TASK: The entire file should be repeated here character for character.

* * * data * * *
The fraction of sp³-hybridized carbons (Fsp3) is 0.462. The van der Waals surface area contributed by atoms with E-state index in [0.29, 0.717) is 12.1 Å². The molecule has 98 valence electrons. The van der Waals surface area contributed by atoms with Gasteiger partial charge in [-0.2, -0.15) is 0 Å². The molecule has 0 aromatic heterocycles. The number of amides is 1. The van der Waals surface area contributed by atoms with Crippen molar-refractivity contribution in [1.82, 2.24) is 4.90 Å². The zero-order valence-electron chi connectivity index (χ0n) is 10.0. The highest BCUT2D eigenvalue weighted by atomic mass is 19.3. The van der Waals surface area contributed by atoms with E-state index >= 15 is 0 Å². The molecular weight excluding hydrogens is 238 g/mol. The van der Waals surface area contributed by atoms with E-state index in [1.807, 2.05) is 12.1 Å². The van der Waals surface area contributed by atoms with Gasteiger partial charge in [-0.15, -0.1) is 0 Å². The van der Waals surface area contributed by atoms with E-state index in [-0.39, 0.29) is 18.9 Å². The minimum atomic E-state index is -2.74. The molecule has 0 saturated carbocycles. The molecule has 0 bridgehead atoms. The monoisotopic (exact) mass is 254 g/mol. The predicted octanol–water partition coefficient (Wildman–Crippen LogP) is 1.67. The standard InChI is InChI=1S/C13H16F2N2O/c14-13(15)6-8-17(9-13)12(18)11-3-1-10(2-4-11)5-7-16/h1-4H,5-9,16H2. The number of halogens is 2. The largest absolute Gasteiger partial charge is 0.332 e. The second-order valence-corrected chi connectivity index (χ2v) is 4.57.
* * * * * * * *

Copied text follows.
The fraction of sp³-hybridized carbons (Fsp3) is 0.462. The van der Waals surface area contributed by atoms with E-state index in [0.29, 0.717) is 12.1 Å². The molecule has 98 valence electrons. The van der Waals surface area contributed by atoms with Gasteiger partial charge in [-0.2, -0.15) is 0 Å². The molecule has 0 aromatic heterocycles. The number of amides is 1. The van der Waals surface area contributed by atoms with Crippen molar-refractivity contribution in [1.82, 2.24) is 4.90 Å². The zero-order valence-electron chi connectivity index (χ0n) is 10.0. The highest BCUT2D eigenvalue weighted by atomic mass is 19.3. The van der Waals surface area contributed by atoms with E-state index >= 15 is 0 Å². The molecular weight excluding hydrogens is 238 g/mol. The van der Waals surface area contributed by atoms with E-state index in [1.807, 2.05) is 12.1 Å². The van der Waals surface area contributed by atoms with Gasteiger partial charge in [-0.15, -0.1) is 0 Å². The van der Waals surface area contributed by atoms with E-state index in [-0.39, 0.29) is 18.9 Å². The minimum atomic E-state index is -2.74. The molecule has 0 saturated carbocycles. The molecule has 0 bridgehead atoms. The monoisotopic (exact) mass is 254 g/mol. The predicted octanol–water partition coefficient (Wildman–Crippen LogP) is 1.67. The standard InChI is InChI=1S/C13H16F2N2O/c14-13(15)6-8-17(9-13)12(18)11-3-1-10(2-4-11)5-7-16/h1-4H,5-9,16H2. The number of halogens is 2. The largest absolute Gasteiger partial charge is 0.332 e. The second-order valence-corrected chi connectivity index (χ2v) is 4.57.